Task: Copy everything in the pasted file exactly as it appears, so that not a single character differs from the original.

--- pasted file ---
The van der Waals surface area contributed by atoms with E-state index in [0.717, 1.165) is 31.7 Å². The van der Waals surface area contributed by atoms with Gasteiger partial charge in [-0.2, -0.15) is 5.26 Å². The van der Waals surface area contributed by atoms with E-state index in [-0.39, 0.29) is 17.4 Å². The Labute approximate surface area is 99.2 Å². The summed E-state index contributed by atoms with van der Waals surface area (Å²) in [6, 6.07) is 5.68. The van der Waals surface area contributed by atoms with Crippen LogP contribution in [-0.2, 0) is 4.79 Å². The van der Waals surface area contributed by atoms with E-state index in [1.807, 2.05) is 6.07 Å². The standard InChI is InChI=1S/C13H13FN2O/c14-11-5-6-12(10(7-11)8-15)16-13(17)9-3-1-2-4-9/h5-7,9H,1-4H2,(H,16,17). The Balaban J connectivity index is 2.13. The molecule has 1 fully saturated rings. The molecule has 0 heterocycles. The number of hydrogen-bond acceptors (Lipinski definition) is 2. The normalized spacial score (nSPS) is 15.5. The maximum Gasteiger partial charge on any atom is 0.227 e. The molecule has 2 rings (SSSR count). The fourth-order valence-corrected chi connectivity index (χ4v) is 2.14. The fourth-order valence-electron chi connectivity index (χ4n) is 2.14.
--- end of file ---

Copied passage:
The van der Waals surface area contributed by atoms with E-state index in [0.717, 1.165) is 31.7 Å². The van der Waals surface area contributed by atoms with Gasteiger partial charge in [-0.2, -0.15) is 5.26 Å². The van der Waals surface area contributed by atoms with E-state index in [-0.39, 0.29) is 17.4 Å². The Labute approximate surface area is 99.2 Å². The summed E-state index contributed by atoms with van der Waals surface area (Å²) in [6, 6.07) is 5.68. The van der Waals surface area contributed by atoms with Crippen LogP contribution in [-0.2, 0) is 4.79 Å². The van der Waals surface area contributed by atoms with E-state index in [1.807, 2.05) is 6.07 Å². The standard InChI is InChI=1S/C13H13FN2O/c14-11-5-6-12(10(7-11)8-15)16-13(17)9-3-1-2-4-9/h5-7,9H,1-4H2,(H,16,17). The Balaban J connectivity index is 2.13. The molecule has 1 fully saturated rings. The molecule has 0 heterocycles. The number of hydrogen-bond acceptors (Lipinski definition) is 2. The normalized spacial score (nSPS) is 15.5. The maximum Gasteiger partial charge on any atom is 0.227 e. The molecule has 2 rings (SSSR count). The fourth-order valence-corrected chi connectivity index (χ4v) is 2.14. The fourth-order valence-electron chi connectivity index (χ4n) is 2.14.